This article is from the archive of our partner National Journal

It's a sunny Monday after the election, and the Rev. Teresa Smallwood of the Israel Baptist Church in Northeast D.C. is explaining why she decided to campaign vocally for an ultimately successful measure to legalize marijuana.

A warm, bespectacled African-American woman in her mid-50s, Smallwood doesn't look like your typical poster child of the marijuana-reform movement, and until just a few weeks ago, she wasn't. "As an individual I do not support the use of marijuana," she tells me in a meeting room just off the church's main sanctuary. "And if the racist connection hadn't been made, I can't say I would have joined the effort to legalize as quickly."

Smallwood got on board after local advocates called her up to lay out the problems with the law from a civil rights perspective. While whites and African-Americans use marijuana in roughly equal measure, 91 percent of all marijuana arrests in the District were of African-Americans, according a report by the American Civil Liberties Union's D.C. chapter, which analyzed arrests by police district. And while the number of whites arrested for marijuana stayed roughly constant between 2001 and 2010, the number of African-Americans arrested rose from 3,228 to 4,908 despite an influx of white, Asian, and Hispanic residents during that period.

Numbers like that were enough to get Smallwood to join nearly a dozen other interfaith leaders from around the District in an October press conference calling for an end to the prohibition of marijuana in Washington. "I'm an associate minister with a brain and the ability to articulate my beliefs," she said, adding that the current system of controlling marijuana is destructive for families in the African-American community.

Amid increasing awareness of racial inequalities in drug-policy enforcement, that message appears to have struck a nerve.

On Nov. 4, D.C. residents voted resoundingly for Initiative 71, a measure which would allow residents to possess up to 2 ounces of marijuana and grow up to three plants in the privacy of their homes. While it's less encompassing than some of the movement's other recent wins, which legalized the sale as well as the possession of marijuana, the campaign in D.C. marked the first time reformers framed the debate so starkly in terms of race.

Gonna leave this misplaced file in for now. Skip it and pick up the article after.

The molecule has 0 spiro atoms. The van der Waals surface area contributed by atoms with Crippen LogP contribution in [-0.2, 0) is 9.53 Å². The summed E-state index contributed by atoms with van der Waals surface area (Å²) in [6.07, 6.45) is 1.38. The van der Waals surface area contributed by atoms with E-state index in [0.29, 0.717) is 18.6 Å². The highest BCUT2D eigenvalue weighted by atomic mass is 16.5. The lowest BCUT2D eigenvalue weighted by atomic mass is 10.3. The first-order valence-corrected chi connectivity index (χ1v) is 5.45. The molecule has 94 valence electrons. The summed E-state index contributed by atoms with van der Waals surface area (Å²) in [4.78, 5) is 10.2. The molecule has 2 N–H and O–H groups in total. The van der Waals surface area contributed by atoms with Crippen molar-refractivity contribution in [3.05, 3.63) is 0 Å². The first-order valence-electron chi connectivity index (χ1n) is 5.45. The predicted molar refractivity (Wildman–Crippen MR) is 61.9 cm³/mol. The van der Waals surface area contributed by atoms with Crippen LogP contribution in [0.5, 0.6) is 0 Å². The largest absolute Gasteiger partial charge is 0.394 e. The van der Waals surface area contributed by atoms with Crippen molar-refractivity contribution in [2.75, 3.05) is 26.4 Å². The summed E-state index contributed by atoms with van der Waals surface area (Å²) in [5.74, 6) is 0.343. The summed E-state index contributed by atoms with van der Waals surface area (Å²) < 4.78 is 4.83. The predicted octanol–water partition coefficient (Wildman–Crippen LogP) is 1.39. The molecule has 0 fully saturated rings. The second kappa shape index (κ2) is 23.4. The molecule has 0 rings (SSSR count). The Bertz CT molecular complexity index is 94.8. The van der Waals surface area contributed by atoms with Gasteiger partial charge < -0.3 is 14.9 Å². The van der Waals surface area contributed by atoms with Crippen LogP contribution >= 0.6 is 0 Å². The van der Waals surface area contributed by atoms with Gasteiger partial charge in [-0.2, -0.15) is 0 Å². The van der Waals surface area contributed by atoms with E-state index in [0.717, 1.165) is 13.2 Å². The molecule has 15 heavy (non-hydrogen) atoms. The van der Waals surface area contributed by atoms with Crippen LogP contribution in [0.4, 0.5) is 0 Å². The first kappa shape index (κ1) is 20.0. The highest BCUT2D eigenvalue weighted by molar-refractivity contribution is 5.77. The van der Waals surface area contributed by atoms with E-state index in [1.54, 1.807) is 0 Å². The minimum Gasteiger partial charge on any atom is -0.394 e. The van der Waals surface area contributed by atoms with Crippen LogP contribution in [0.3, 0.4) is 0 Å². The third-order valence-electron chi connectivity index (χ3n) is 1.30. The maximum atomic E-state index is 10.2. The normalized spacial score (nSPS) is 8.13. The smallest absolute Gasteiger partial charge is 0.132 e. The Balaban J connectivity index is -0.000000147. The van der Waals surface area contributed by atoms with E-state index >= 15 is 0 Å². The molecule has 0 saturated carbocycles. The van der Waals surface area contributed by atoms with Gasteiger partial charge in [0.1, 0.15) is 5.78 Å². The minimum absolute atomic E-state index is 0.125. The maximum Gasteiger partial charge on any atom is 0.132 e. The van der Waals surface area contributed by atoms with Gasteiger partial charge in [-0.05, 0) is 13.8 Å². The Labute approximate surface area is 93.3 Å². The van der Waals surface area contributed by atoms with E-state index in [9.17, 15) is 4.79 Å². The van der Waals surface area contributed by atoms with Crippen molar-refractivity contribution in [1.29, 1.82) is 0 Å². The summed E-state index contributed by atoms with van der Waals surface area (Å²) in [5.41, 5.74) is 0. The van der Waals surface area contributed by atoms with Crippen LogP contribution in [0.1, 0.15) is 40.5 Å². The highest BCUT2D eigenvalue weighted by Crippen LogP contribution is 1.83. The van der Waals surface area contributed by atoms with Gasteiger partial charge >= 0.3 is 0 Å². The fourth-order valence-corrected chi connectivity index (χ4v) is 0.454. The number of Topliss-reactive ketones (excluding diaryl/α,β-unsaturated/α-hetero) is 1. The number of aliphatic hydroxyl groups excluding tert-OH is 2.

"This is the first place in the country where the discourse has been focused around the question of racial justice—and the way in which the war on drugs and the war on marijuana in particular has been used to disenfranchise African-Americans," said Seema Sadanandan, policy and advocacy director for the ACLU of D.C.

Working in conjunction with the ACLU, the D.C. chapter of Drug Policy Alliance used slogans like "Legalization Ends Discrimination" and "Refocus Police Resources" to underscore problems with existing enforcement practices.

Other states, meanwhile, have framed legalization as a matter of health concerns or economic imperatives.

In Alaska, for instance, the Marijuana Policy Project poured hundreds of thousands of dollars into an ultimately successful campaign to regulate marijuana like alcohol. Pot advocates there and in Colorado felt that dispelling fears about the harms of marijuana by contrasting it to alcohol was the best approach, while Oregon and Washington state argued that legalization is safer than prohibition. (MPP is already at work on efforts to push similar ballot measures in another five states in 2016.)

But D.C.'s effort was more popular than any statewide initiative in the country, passing with nearly 70 percent of the vote—all but one of D.C.'s 143 precincts voted for it. Measures in Oregon and Alaska passed with 56 percent and 52 percent of the vote, respectively, while initiatives in Colorado and Washington state passed in 2012 with 55 percent and 56 percent.

There are caveats to drawing too many lessons from those numbers. D.C. is, after all, not a state and functions in many ways much more like an urban metro area. It's also overwhelmingly progressive. Yet there's ample evidence that the success of the initiative in the District was due in no small part to the fact that the message simply resonated. Deeply.